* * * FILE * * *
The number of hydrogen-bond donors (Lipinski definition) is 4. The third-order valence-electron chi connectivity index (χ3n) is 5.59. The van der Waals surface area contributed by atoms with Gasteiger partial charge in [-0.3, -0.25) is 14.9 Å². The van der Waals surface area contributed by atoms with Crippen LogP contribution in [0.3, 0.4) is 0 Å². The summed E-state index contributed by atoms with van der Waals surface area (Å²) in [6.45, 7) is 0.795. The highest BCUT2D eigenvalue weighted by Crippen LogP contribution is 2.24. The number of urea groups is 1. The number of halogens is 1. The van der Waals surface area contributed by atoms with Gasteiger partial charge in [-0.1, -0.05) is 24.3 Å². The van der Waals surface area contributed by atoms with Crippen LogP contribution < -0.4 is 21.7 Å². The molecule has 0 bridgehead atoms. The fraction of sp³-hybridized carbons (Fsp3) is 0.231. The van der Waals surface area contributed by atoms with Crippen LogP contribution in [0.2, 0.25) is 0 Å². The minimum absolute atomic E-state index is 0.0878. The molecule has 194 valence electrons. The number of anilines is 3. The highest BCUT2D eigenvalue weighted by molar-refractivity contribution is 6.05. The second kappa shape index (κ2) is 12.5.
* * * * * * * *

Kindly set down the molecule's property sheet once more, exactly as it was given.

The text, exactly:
The number of hydrogen-bond donors (Lipinski definition) is 4. The third-order valence-electron chi connectivity index (χ3n) is 5.59. The van der Waals surface area contributed by atoms with Gasteiger partial charge in [-0.3, -0.25) is 14.9 Å². The van der Waals surface area contributed by atoms with Crippen LogP contribution in [0.3, 0.4) is 0 Å². The summed E-state index contributed by atoms with van der Waals surface area (Å²) in [6.45, 7) is 0.795. The highest BCUT2D eigenvalue weighted by Crippen LogP contribution is 2.24. The number of urea groups is 1. The number of halogens is 1. The van der Waals surface area contributed by atoms with Gasteiger partial charge in [-0.1, -0.05) is 24.3 Å². The van der Waals surface area contributed by atoms with Crippen LogP contribution < -0.4 is 21.7 Å². The molecule has 0 bridgehead atoms. The fraction of sp³-hybridized carbons (Fsp3) is 0.231. The van der Waals surface area contributed by atoms with Crippen LogP contribution in [0.2, 0.25) is 0 Å². The minimum absolute atomic E-state index is 0.0878. The molecule has 194 valence electrons. The number of anilines is 3. The highest BCUT2D eigenvalue weighted by molar-refractivity contribution is 6.05. The second kappa shape index (κ2) is 12.5.